Antifungal and antimycotoxigenic metabolites in Anacardiaceae species from northwest Argentina: isolation, identification and potential for control of Fusarium species

Authors

  • M.E. Aristimuño Ficoseco,

    1. LABIFITO, Facultad de Bioquímica, Química y Farmacia, Universidad Nacional de Tucumán, San Miguel de Tucumán, Argentina
    2. INQUINOA – CONICET, Facultad de Bioquímica, Química y Farmacia, Universidad Nacional de Tucumán, San Miguel de Tucumán, Argentina
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  • M.A. Vattuone,

    1. LABIFITO, Facultad de Bioquímica, Química y Farmacia, Universidad Nacional de Tucumán, San Miguel de Tucumán, Argentina
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  • K. Audenaert,

    1. Department of Applied BioSciences, Faculty of Bioscience Engineering, Ghent University, Gent, Belgium
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  • C.A.N. Catalán,

    1. INQUINOA – CONICET, Facultad de Bioquímica, Química y Farmacia, Universidad Nacional de Tucumán, San Miguel de Tucumán, Argentina
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  • D.A. Sampietro

    Corresponding author
    1. LABIFITO, Facultad de Bioquímica, Química y Farmacia, Universidad Nacional de Tucumán, San Miguel de Tucumán, Argentina
    • Correspondence

      Diego A. Sampietro, LABIFITO, Facultad de Bioquímica, Química y Farmacia, Universidad Nacional de Tucumán, España 2903, 4000, San Miguel de Tucumán, Argentina.

      E-mail: dasampietro@hotmail.com

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Abstract

Aims

The purpose of this research was to identify antifungal compounds from leaves of Schinus and Schinopsis species useful for the control of toxigenic Fusarium species responsible of ear rot diseases.

Methods and Results

Leaves of Schinopsis (S. lorentzii and S. haenkeana) and Schinus (S. areira, S. gracilipes and S. fasciculatus) were sequentially extracted with dichloromethane, ethyl acetate and methanol. The antifungal activity of the fraction soluble in methanol of these extracts (fCH2Cl2, fAcEt and fMeOH, respectively) was determined by the broth microdilution method and the disc-diffusion method. The minimum inhibitory dose (MID), the diameter of growth inhibition (DGI) and the minimum concentration for 50% inhibition of fungal growth (MIC50) were calculated. The fCH2Cl2 and fAcEt of the Schinopsis species had the lowest MID and MIC50 values and the highest DGI. The antifungal compounds were identified as lupeol and a mix of phenolic lipids. The last one had the highest antifungal activity with MIC50 31–28 μg g−1 and 165–150 μg g−1 on Fusarium graminearum and Fusarium verticillioides, respectively. The identified metabolites completely inhibited fumonisin and deoxynivalenol production at lower concentrations than ferulic acid, a natural antimycotoxigenic compound.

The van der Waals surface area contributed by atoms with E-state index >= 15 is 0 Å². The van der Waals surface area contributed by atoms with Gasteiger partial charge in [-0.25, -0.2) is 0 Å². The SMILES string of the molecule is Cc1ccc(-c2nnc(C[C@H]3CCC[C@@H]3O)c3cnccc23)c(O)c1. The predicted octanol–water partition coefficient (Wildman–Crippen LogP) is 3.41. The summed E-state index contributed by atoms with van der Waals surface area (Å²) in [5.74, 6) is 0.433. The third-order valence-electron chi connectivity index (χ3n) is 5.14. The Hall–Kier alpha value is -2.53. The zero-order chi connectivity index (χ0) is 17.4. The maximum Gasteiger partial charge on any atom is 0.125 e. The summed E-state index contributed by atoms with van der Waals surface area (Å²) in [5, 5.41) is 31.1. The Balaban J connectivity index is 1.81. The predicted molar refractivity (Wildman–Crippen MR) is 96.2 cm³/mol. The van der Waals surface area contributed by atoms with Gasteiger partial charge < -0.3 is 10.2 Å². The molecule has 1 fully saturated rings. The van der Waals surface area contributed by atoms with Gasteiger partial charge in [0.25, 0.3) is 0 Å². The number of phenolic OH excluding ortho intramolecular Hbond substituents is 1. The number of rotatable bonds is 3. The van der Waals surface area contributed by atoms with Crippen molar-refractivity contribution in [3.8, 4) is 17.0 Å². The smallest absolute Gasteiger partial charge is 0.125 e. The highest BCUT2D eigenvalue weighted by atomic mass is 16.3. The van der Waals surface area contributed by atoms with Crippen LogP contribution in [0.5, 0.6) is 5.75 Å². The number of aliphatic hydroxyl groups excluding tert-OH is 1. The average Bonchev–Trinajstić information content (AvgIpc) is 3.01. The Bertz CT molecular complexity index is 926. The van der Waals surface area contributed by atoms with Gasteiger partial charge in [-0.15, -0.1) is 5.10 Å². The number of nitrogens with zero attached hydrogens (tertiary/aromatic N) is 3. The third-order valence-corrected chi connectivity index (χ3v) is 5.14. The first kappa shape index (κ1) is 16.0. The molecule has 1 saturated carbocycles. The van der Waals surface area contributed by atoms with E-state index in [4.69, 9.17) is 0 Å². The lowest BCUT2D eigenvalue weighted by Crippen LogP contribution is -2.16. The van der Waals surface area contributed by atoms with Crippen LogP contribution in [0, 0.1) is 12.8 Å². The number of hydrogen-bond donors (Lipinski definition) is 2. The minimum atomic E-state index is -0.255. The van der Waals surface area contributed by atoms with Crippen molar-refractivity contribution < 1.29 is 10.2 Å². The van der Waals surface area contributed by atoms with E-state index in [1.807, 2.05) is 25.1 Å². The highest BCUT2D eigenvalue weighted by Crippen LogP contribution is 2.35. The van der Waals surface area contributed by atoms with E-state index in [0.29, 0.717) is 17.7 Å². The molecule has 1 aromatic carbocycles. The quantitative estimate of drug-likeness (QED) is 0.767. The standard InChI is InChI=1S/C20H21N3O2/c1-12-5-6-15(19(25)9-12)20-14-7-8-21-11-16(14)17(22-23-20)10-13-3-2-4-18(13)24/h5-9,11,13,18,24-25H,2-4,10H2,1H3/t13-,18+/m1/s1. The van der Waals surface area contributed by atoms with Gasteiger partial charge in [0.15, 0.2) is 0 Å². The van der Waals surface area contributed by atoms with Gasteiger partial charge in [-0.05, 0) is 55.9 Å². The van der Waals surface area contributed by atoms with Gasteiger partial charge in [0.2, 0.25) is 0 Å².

Conclusions

It was proven that lupeol and phenolic lipids were inhibitors of both fungal growth and mycotoxin production of toxigenic Fusarium species. This fact is specially interesting in the control of the toxigenic Fusarium species because several commercial antifungals showed to stimulate mycotoxin biosynthesis at sublethal concentrations.

Significance and Impact of the Study

Control of toxigenic Fusarium species requires compounds able to inhibit both fungal growth and mycotoxin production. Our results suggest that the use of lupeol as food preservative and the phenolic lipids as fungal growth inhibitors of F. verticillioides and F. graminearum did not imply an increase in mycotoxin accumulation.

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